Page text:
The inside joints are all lined with an angled board to reinforce the 90 degree connections. His last tank was built the same way.
Kent on the right, Scott (bosborn1) to his left.
Here is another tank that has been built and has the resin already completed. It is super shiny, and is a black background. It feels hard to the touch, and very smooth.
Having already had breakfast, it was time to drive to Batavia where the meeting was to be held. I had two presentations prepared, and between those a frag swap would occur.
Check out the raffle prizes!
Just kidding. Still, a reefer can dream right? These run about $100k, and I was told by one of the people there that this particular car is sold in Fort Worth & Dallas area more than any other place in the U.S.
Mark is their club president, and here he is talking to the attendees.
I checked the weather before packing and it was supposed to be 65F in the daytime, 35F at night. Figuring I'd be indoors I packed tshirts and a pair of jeans. A pullover would have been a smart move on my part. Oops. Friday night when I arrived it was pretty cool, but I survived. Saturday morning, the sky was clear, bright blue and sunny - the perfect day. Sunday morning it was cold, overcast and rainy. Not quite what I would think of as spring.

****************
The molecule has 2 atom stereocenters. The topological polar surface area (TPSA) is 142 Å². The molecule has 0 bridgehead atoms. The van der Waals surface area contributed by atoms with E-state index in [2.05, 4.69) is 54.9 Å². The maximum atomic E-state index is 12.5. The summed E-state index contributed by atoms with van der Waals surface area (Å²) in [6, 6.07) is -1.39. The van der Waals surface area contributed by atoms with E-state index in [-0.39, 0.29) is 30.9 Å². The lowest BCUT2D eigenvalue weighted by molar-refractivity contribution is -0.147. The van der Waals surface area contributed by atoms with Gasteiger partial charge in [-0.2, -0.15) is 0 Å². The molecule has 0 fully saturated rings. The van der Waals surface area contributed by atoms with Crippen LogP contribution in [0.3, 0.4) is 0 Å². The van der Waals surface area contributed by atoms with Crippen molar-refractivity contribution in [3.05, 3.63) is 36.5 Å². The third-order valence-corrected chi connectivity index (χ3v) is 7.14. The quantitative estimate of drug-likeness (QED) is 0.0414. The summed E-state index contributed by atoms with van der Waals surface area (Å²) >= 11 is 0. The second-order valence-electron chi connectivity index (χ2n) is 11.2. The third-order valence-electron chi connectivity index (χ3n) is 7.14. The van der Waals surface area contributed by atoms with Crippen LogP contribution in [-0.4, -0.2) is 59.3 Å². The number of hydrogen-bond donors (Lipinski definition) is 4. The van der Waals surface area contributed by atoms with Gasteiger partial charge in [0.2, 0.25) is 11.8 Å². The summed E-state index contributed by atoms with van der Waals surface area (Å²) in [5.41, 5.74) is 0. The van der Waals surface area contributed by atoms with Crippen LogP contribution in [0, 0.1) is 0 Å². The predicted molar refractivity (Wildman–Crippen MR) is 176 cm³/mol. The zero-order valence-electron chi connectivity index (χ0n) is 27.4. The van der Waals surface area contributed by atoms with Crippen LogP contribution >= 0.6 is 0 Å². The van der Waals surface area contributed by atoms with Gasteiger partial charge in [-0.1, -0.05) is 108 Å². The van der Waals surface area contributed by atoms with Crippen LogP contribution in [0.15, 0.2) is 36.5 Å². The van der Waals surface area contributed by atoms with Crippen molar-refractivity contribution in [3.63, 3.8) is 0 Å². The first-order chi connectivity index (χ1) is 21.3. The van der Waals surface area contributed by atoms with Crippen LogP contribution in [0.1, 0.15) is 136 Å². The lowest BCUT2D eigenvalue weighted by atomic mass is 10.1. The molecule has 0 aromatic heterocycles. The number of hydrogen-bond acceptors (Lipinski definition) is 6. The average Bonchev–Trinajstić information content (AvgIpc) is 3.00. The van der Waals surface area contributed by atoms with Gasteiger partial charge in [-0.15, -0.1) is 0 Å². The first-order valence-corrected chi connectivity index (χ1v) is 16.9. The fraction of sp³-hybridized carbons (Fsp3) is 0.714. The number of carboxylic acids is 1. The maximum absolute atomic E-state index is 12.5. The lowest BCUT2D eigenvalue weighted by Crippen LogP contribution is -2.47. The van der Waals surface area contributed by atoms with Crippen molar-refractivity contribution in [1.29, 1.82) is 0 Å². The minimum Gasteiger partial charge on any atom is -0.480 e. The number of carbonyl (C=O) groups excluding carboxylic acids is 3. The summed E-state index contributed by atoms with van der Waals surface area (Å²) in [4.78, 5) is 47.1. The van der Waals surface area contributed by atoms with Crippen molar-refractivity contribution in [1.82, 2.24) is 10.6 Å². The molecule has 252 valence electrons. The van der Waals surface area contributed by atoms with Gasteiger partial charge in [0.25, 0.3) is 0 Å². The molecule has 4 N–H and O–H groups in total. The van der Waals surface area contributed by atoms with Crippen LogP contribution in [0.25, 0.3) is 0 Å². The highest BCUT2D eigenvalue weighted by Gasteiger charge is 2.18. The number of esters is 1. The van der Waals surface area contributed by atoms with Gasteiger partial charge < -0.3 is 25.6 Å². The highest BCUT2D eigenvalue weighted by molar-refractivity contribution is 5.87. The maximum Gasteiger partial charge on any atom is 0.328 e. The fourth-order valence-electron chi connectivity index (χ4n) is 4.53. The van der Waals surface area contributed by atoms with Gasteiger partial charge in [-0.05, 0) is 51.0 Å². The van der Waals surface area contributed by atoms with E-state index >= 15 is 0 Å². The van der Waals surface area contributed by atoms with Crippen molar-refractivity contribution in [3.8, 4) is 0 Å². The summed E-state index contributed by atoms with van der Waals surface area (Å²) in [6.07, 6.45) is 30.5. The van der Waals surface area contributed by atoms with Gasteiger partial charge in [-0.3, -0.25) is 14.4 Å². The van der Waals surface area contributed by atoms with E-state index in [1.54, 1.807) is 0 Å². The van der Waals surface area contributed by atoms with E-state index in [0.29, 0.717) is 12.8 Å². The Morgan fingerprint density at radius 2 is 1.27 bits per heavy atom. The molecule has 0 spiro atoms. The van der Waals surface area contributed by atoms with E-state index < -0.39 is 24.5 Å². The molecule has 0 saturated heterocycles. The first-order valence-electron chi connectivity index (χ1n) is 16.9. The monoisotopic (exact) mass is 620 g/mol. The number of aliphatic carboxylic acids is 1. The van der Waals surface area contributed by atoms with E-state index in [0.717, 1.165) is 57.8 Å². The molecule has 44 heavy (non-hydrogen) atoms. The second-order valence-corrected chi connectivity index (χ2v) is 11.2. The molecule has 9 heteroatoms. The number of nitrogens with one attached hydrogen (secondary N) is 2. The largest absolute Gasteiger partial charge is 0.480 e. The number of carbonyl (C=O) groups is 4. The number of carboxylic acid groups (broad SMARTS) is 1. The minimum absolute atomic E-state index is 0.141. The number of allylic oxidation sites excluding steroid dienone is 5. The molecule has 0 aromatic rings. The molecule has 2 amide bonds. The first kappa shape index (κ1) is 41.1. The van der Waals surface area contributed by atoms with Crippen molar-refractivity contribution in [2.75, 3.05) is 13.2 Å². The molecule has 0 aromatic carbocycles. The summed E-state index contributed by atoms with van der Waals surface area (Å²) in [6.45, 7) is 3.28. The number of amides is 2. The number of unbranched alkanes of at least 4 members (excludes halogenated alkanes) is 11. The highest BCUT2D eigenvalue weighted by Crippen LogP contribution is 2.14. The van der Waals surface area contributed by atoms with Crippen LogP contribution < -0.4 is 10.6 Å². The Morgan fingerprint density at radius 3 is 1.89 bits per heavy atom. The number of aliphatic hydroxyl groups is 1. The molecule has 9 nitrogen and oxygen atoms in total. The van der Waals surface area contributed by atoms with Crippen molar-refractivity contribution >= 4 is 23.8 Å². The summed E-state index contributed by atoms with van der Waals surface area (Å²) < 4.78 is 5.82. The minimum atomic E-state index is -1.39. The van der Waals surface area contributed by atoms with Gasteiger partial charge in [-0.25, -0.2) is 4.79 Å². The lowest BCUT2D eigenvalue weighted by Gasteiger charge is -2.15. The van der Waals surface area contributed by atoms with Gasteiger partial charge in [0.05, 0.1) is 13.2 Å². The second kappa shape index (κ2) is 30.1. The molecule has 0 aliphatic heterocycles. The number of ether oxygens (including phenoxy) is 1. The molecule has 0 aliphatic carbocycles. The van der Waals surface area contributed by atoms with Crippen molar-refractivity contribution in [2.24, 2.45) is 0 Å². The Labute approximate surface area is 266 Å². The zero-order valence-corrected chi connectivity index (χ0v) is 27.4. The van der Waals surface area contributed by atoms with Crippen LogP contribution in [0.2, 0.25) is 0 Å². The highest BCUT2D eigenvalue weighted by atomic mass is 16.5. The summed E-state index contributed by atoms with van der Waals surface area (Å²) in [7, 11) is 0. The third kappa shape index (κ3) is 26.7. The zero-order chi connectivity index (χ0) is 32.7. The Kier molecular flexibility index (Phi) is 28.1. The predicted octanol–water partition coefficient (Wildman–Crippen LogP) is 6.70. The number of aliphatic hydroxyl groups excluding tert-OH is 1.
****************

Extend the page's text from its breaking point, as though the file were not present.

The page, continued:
Here's another shot of the landscape.
And of a Douglas Fir tree. They were everywhere, and one of my favorite kinds of trees. I grew up in California, hiked a lot and saw many pine trees. The same when I lived in Switzerland. It was easy to feel comfortable around so much greenery.